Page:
In a post yesterday, I stated that Russia has no tradition of liberal pluralist democracy, or of widespread free institutions of any kind. This is precisely the situation that we found ourselves in with Hitler and pre-WW2 Germany. The Weimar Republic took a huge, huge back-of-envelope-leap-into-the-unknown, in 1918, the results of which may have been to leave the German people vulnerable: the development of liberal pluralist structures (likely to be favourable to the use of ordinary diplomacy – not the Bismarckian model, and likely to hinder rather than help aggressive nationalist demagoguery) went ahead, although nobody knew how to use them properly, and the NSDAP cleverly subverted them, until it could abolish them. (See die Ermachtigungsgezetz, of 1933, almost the first thing the bugger did.) The point is that no german-speaking state of 1918 has much more experience of real liberal participation than the people of Russia do now.

 

So are we going to let the USSR’s Russian govt get away with buggering about inside foreign countries, or not?

 

If we are here to make planets that we occupy into better places, then we have already taken the wrong action (and I’m not even thinking about the great global warming lie that has engulfed humanity in expensive and unnecessary further burdens.) We have expressed “displeasure”. We have used words such as “unacceptable”, and the like. We have alluded, obliquely, to “measures”, and to “Russia’s standing in the world”. Would Hitler have backed down in the face of this terrible onslaught? I think not.

 

“Self-determination” was a very bad concept for Woodrow Wilson to bandy about in a world in flames, as he did. It was probably the least bad-seeming-solution at the time, seem from the position of a well-meaning onlooker. But it did enable a few real nations, themselves the products of the beliefs of millions of individuals, to come into existence, and which were undeniably suppressed by the pre-capitalist, pre-liberal structures before them, which force and terror had made persist long after it was time for them to go. The main problems he left us with arose from the specific decisions about these nations that were entirely arbitrary, and thus the product of “planners” (in itself a socialist concept) such as the “Polish Corridor”.

 

South Ossetia, we are told, wants to go, from Georgia. Perhaps Abkhazia does also: I don’t know. But if they do, then there is therefore also no excuse for the USSR Russia to wade in and pretend that it’s protecting the interests of South Ossetians, or Abkhazians. It’s a matter for Georgia and South Ossetia and Abkhazia. This is therefore a classic example of a scenario in which the Anglosphere ought to commit warlike acts against, not the first and second parties, with whom it has no quarrel, but the third-party which seeks to profit and do a grab (in order to fulfil a pre-capitalist barbarian fantasy) which is the USSR Russia.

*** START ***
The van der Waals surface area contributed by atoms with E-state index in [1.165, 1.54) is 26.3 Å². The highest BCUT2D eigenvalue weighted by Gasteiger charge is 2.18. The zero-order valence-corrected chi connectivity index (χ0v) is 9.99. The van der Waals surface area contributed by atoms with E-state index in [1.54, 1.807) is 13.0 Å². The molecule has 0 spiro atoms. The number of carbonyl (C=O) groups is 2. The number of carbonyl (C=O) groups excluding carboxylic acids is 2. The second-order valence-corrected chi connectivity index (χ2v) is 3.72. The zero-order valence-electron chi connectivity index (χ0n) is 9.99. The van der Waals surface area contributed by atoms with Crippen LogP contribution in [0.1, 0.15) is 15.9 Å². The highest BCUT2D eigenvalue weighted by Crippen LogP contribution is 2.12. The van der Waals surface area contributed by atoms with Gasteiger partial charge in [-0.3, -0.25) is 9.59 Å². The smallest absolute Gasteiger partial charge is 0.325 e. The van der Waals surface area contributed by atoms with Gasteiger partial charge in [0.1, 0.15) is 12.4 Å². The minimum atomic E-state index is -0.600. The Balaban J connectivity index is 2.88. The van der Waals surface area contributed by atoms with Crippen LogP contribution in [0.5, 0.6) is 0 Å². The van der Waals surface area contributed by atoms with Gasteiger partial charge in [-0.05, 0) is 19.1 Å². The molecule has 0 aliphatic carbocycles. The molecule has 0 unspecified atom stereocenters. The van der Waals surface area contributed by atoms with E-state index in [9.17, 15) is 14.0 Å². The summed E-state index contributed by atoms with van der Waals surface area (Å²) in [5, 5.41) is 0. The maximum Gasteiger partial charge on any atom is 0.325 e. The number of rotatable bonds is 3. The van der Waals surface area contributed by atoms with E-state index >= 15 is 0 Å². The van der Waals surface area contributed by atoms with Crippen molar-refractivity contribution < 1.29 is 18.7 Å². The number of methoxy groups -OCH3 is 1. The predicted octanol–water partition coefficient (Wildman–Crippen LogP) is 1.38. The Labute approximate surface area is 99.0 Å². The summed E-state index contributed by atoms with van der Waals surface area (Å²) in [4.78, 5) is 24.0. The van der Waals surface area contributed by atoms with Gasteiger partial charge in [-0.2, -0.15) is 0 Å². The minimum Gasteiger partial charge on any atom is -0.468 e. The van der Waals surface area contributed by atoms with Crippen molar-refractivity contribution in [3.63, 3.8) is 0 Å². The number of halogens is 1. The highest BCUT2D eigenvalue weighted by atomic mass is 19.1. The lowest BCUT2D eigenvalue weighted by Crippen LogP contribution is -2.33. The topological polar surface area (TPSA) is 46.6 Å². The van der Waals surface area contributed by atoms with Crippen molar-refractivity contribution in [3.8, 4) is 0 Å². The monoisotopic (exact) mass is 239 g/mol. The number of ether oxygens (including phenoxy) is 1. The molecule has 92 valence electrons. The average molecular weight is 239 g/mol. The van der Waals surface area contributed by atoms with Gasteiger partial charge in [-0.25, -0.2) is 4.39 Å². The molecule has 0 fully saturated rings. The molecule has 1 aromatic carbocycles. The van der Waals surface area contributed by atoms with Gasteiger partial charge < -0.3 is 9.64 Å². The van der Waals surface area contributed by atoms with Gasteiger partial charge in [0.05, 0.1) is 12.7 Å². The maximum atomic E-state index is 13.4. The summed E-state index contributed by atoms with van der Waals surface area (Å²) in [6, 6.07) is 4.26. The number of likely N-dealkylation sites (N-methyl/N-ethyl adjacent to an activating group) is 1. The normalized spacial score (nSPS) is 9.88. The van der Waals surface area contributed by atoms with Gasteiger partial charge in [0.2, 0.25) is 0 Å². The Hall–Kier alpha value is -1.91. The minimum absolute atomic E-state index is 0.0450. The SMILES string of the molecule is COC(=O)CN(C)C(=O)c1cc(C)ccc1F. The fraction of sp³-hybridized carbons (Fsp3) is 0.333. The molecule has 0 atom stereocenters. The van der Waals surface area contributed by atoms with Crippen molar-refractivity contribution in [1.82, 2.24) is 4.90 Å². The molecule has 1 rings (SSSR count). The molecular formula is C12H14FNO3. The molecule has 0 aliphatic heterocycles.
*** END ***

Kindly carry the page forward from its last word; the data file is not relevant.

If, say, South Ossetia really truly madly deeply wanted to leave Georgia, over, say, taxation policy, or some other injustice, then if that’s the outcome we should allow it. It’s none of our business. But don’t you just get suspicious when the great big heavily-armed (not even a) neighbour jumps in shooting, saying that “SO is being prevented from going, and by the way, we gave lots of them our passports! So we’re going to invade you thoroughly while we are about it, and not go away when you ask us to!”

 

Western civilisation is the best. It is. Yes. 100%. We not only have nothing to apologise about, to anyone, but, more importantly, we MUST NOT apologise. Ever, ever, ever, to anyone. That includes behaving apologetically towards wicked people, and those who do not share our beliefs. 9/11 would never have happened if the West had not lost its psychological bottle.

 

Our role, as civilisers, in the grand scheme of human betterment (an idea which WE invented – the hideousness of all other failed branches testifies to this fact) is to teach, and to socialise. Libertarianism, almost a detail – but unachieveable without classical Western civilisation and attitudes and politics-  is the logical conclusion of the entire process. It incidentally takes us a tiny bit nearer towards understanding God’s mind. We have known for centuries, maybe longer, how to socialise children, that they can become sovereign individuals who behave well towards each other as adults, and agree democratically to co-operate in free institutions. What was this all for? Nothing? Is that why the Fabian Gramsco-Marxians took away our ability to do what worked, by statutory means? (You can’t beat even your own child now – you will be arrested, and the State will abuse take away your child.)

 

States such as the USSR Russia are unsocialised children. (There are many others, most indeed of the UN, but let’s start somewhere, and the balloon is going up just there.) They must be taken in hand, firmly, and treated the same way as  wayward, naughty children whom we want to turn into responsible adults, for their own good. It is not only in a third party’s interest for us to do good (since it directly affects someone else vulnerable and the fate of the Russian people, so heavily abused, past, present, and future if we do not act now at our last chance) but Russia’s that we must take it in hand. Positively. Now. Before it’s too late.

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One response to “Georgia on my mind: What is life, why are we here, and what then ought we to do?